Important calendar events
The dollar has been slipping for the past couple of weeks, with the dollar index retreating from 102.7 to 101.3 last week, before paring some of its losses and closing near 102.1 on Friday. Bond yields firmed last week though, with the US 10-year treasury note yielding above 2.9% on Friday.
The dollar has been retreating for the past couple of weeks, pushed down by a mix of negative US economic data and unstable market sentiment. The USD had been trading in overbought territory and its high price has tempted traders to close long positions, realizing their profits.
Last week, the dollar exhibited high volatility, as US economic data were mixed and Fed rhetoric remained hawkish but cautious. On Friday, US employment data showed that 390,000 jobs were added in May, although the unemployment rate exceeded expectations, remaining at 3.6%. PMI services data released on Friday, which are important indicators of economic health, were overall mixed for the state of the US economy showing that the sector is not expanding as expected.
On Thursday, US ADP Non-Farm Employment Change and Revised Nonfarm Productivity data also fell below expectations, putting pressure on the dollar, as the jobs sector has a considerable impact on Fed policy. US payrolls increased far less than expected in May, indicating that demand for labor is slowing.
US Manufacturing PMI data released on Wednesday though, were higher than expected, showing that the US economy is moving in a positive direction and that the manufacturing industry is expanding. In addition, JOLTS Job Openings employment data also released on Wednesday revealed that job openings exceeded expectations, although they were lower than last month.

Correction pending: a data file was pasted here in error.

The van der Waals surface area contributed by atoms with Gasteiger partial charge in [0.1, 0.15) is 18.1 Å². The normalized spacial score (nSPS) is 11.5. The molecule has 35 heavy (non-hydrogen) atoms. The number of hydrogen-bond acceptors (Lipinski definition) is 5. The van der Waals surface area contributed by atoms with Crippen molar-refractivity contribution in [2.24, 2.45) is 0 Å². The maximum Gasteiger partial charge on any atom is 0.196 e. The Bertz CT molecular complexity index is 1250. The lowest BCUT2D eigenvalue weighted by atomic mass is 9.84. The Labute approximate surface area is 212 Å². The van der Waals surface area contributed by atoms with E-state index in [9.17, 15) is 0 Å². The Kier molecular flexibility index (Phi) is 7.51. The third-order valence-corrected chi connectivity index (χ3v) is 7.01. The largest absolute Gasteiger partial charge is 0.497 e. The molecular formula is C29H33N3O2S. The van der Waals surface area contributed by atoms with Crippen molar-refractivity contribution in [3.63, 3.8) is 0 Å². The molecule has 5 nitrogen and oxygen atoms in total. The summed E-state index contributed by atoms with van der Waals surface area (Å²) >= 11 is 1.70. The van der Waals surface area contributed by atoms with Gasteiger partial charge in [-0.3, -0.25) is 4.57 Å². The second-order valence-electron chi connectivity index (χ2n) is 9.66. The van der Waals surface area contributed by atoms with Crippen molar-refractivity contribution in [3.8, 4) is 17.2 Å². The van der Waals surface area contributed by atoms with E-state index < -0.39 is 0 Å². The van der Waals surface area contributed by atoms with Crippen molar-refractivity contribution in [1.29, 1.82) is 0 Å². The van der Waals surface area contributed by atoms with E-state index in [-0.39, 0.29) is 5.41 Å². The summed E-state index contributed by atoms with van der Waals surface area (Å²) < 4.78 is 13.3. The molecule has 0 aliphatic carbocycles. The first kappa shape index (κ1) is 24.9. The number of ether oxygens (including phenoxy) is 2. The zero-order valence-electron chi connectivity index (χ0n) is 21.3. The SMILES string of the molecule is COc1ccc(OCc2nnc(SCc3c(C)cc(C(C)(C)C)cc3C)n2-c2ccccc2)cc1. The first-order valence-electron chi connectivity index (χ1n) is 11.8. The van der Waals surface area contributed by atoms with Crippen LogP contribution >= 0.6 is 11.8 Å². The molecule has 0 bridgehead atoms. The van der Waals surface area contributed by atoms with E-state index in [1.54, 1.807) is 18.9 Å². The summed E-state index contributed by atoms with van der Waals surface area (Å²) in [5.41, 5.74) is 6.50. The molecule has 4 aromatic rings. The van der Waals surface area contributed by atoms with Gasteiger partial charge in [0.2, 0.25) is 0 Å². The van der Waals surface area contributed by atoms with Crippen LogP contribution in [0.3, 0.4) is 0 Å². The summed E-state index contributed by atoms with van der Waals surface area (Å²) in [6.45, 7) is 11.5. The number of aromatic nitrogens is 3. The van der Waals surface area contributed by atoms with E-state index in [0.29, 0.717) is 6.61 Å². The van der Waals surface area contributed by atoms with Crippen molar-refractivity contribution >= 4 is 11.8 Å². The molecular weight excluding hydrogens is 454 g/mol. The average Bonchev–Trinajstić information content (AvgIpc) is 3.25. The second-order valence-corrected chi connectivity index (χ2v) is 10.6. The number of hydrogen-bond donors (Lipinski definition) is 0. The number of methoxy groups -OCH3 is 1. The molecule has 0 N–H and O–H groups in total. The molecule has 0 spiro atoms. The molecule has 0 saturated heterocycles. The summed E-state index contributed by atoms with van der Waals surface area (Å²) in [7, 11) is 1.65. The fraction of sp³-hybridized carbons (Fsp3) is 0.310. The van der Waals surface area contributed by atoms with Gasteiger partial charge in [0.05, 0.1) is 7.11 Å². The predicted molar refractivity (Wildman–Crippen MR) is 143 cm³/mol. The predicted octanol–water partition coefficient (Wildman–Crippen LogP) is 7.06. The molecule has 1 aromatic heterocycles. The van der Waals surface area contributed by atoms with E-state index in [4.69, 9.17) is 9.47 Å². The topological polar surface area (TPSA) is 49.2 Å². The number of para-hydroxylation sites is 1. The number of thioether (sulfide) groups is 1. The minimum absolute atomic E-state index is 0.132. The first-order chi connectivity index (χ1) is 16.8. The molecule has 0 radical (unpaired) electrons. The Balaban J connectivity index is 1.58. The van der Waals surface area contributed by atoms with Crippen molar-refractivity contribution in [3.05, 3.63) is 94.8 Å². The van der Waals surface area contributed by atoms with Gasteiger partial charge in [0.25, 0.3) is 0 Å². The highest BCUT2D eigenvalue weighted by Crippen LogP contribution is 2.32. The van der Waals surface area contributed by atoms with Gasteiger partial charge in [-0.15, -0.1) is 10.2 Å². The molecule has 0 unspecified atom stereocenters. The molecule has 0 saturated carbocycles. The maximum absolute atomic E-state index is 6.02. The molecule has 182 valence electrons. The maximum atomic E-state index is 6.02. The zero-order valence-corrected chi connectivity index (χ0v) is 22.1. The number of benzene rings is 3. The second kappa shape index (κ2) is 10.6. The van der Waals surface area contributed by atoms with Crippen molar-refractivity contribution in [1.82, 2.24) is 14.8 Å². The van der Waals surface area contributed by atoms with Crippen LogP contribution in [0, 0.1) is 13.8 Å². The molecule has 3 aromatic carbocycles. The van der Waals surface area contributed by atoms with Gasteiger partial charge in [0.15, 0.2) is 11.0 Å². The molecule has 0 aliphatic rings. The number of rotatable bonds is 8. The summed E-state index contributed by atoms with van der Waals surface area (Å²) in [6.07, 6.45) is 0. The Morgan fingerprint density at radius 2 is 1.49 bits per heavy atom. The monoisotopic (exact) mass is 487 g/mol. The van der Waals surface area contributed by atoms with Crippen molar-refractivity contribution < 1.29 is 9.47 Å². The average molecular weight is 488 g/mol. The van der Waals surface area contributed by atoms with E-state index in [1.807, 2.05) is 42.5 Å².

On Tuesday, Consumer Confidence slipped concerning last month, but fell less than expected, boosting the dollar. Other US economic data released on Tuesday were mostly positive, showing economic growth.
The dollar has been boosted by hawkish Fed policy for the past couple of months. Fed member Mester in her speech last week emphasized the need for multiple rate hikes of 50 bps each, confirming that the Fed intends to move at a steady but decisive pace in the coming months. FOMC members Bullard and Williams also delivered hawkish speeches last week, providing support for the dollar. Bullard emphasized in his speech that it is rate hikes must follow expectations, as markets have already priced in several rate hikes. In addition, Fed Governor Christopher Waller stated that the Fed should raise its interest rate by 50 base points at every meeting from now on to tackle soaring inflation in the US.
In its latest monetary policy meeting, the US Federal Reserve raised its benchmark interest rate by 50 base points to 1%. Fed rhetoric has become more cautious though, as inflation woes were balanced out by recession fears. FOMC members point to a series of rate hikes of 50 base points each, confirming that the Fed intends to move with a gradual but steady pace towards monetary policy normalization.
Continued Russian hostilities against Ukraine have increased risk-aversion sentiment, providing support for the safe-haven dollar. As there is still no end in sight to the crisis, the dollar’s appeal as an investment remains high, although risk appetite seems to be gradually returning to markets.
This week, several important US economic indicators are scheduled to be released and may have a significant impact on the dollar. The most important are the monthly CPI and Core CPI data, which are strong indicators of consumer inflation and can affect the Fed’s future monetary policy.
The Euro traded sideways against the dollar last week, with the EUR/USD rate closing near 1.071 on Friday. If the currency pair goes up, it may encounter resistance at 1.093. If the currency pair falls, it may encounter support at the 1.036 level which represents the 2016 low, and further down near a 20-year low of 0.985.